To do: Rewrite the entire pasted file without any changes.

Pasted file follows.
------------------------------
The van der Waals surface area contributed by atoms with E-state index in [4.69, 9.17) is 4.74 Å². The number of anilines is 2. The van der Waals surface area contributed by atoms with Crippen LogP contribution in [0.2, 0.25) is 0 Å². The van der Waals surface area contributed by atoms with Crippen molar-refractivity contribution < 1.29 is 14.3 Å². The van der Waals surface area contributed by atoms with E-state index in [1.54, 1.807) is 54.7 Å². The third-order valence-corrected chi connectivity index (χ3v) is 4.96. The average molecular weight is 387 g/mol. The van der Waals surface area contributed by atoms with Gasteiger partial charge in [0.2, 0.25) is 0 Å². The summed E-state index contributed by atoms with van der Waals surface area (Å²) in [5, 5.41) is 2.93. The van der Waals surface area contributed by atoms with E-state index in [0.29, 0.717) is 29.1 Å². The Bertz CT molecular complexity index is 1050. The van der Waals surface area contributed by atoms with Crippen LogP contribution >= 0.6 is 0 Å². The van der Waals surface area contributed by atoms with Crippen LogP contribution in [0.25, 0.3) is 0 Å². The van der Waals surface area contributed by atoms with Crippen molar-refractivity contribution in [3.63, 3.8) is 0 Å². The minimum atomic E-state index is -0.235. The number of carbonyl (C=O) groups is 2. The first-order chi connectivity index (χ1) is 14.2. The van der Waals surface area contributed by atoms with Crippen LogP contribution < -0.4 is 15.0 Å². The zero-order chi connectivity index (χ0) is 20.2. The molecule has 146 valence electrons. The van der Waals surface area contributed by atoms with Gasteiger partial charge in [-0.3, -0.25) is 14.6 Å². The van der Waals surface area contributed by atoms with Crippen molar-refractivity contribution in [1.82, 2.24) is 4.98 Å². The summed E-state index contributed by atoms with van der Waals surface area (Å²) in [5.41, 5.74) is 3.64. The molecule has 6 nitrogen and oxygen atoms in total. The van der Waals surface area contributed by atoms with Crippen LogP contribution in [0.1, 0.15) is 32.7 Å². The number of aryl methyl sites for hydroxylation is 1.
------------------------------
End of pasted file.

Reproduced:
The van der Waals surface area contributed by atoms with E-state index in [4.69, 9.17) is 4.74 Å². The number of anilines is 2. The van der Waals surface area contributed by atoms with Crippen LogP contribution in [0.2, 0.25) is 0 Å². The van der Waals surface area contributed by atoms with Crippen molar-refractivity contribution < 1.29 is 14.3 Å². The van der Waals surface area contributed by atoms with E-state index in [1.54, 1.807) is 54.7 Å². The third-order valence-corrected chi connectivity index (χ3v) is 4.96. The average molecular weight is 387 g/mol. The van der Waals surface area contributed by atoms with Gasteiger partial charge in [0.2, 0.25) is 0 Å². The summed E-state index contributed by atoms with van der Waals surface area (Å²) in [5, 5.41) is 2.93. The van der Waals surface area contributed by atoms with E-state index in [0.29, 0.717) is 29.1 Å². The Bertz CT molecular complexity index is 1050. The van der Waals surface area contributed by atoms with Crippen LogP contribution >= 0.6 is 0 Å². The van der Waals surface area contributed by atoms with Crippen LogP contribution in [0.25, 0.3) is 0 Å². The van der Waals surface area contributed by atoms with Crippen molar-refractivity contribution in [3.63, 3.8) is 0 Å². The minimum atomic E-state index is -0.235. The number of carbonyl (C=O) groups is 2. The first-order chi connectivity index (χ1) is 14.2. The van der Waals surface area contributed by atoms with Crippen LogP contribution < -0.4 is 15.0 Å². The zero-order chi connectivity index (χ0) is 20.2. The molecule has 146 valence electrons. The van der Waals surface area contributed by atoms with Gasteiger partial charge in [-0.3, -0.25) is 14.6 Å². The van der Waals surface area contributed by atoms with Crippen molar-refractivity contribution in [1.82, 2.24) is 4.98 Å². The summed E-state index contributed by atoms with van der Waals surface area (Å²) in [5.41, 5.74) is 3.64. The molecule has 6 nitrogen and oxygen atoms in total. The van der Waals surface area contributed by atoms with Crippen LogP contribution in [0.1, 0.15) is 32.7 Å². The number of aryl methyl sites for hydroxylation is 1.